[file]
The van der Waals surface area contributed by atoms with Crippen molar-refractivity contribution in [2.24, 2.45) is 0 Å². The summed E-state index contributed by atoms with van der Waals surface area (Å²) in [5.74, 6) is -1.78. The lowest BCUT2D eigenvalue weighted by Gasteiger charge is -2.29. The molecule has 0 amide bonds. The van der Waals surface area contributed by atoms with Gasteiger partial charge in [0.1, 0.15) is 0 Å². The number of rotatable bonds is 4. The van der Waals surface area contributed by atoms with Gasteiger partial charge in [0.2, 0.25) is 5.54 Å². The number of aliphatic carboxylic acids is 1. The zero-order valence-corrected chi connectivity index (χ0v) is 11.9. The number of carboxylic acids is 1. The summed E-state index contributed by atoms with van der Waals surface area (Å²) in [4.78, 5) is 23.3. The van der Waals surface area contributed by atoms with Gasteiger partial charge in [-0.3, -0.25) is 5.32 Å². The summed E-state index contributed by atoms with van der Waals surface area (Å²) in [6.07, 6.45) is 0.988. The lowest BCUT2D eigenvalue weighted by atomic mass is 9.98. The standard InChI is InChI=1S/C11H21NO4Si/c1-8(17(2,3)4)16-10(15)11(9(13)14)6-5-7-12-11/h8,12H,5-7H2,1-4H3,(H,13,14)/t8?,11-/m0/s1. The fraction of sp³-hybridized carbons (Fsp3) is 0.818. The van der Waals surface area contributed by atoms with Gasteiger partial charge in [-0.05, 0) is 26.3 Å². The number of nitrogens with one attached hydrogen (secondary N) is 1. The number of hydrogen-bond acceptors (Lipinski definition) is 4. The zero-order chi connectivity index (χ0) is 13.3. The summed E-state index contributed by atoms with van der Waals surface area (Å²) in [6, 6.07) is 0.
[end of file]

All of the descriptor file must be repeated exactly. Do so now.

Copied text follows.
The van der Waals surface area contributed by atoms with Crippen molar-refractivity contribution in [2.24, 2.45) is 0 Å². The summed E-state index contributed by atoms with van der Waals surface area (Å²) in [5.74, 6) is -1.78. The lowest BCUT2D eigenvalue weighted by Gasteiger charge is -2.29. The molecule has 0 amide bonds. The van der Waals surface area contributed by atoms with Gasteiger partial charge in [0.1, 0.15) is 0 Å². The number of rotatable bonds is 4. The van der Waals surface area contributed by atoms with Gasteiger partial charge in [0.2, 0.25) is 5.54 Å². The number of aliphatic carboxylic acids is 1. The zero-order valence-corrected chi connectivity index (χ0v) is 11.9. The number of carboxylic acids is 1. The summed E-state index contributed by atoms with van der Waals surface area (Å²) in [4.78, 5) is 23.3. The van der Waals surface area contributed by atoms with Gasteiger partial charge in [-0.3, -0.25) is 5.32 Å². The summed E-state index contributed by atoms with van der Waals surface area (Å²) in [6.07, 6.45) is 0.988. The lowest BCUT2D eigenvalue weighted by atomic mass is 9.98. The standard InChI is InChI=1S/C11H21NO4Si/c1-8(17(2,3)4)16-10(15)11(9(13)14)6-5-7-12-11/h8,12H,5-7H2,1-4H3,(H,13,14)/t8?,11-/m0/s1. The fraction of sp³-hybridized carbons (Fsp3) is 0.818. The van der Waals surface area contributed by atoms with Gasteiger partial charge in [-0.05, 0) is 26.3 Å². The number of nitrogens with one attached hydrogen (secondary N) is 1. The number of hydrogen-bond acceptors (Lipinski definition) is 4. The zero-order chi connectivity index (χ0) is 13.3. The summed E-state index contributed by atoms with van der Waals surface area (Å²) in [6, 6.07) is 0.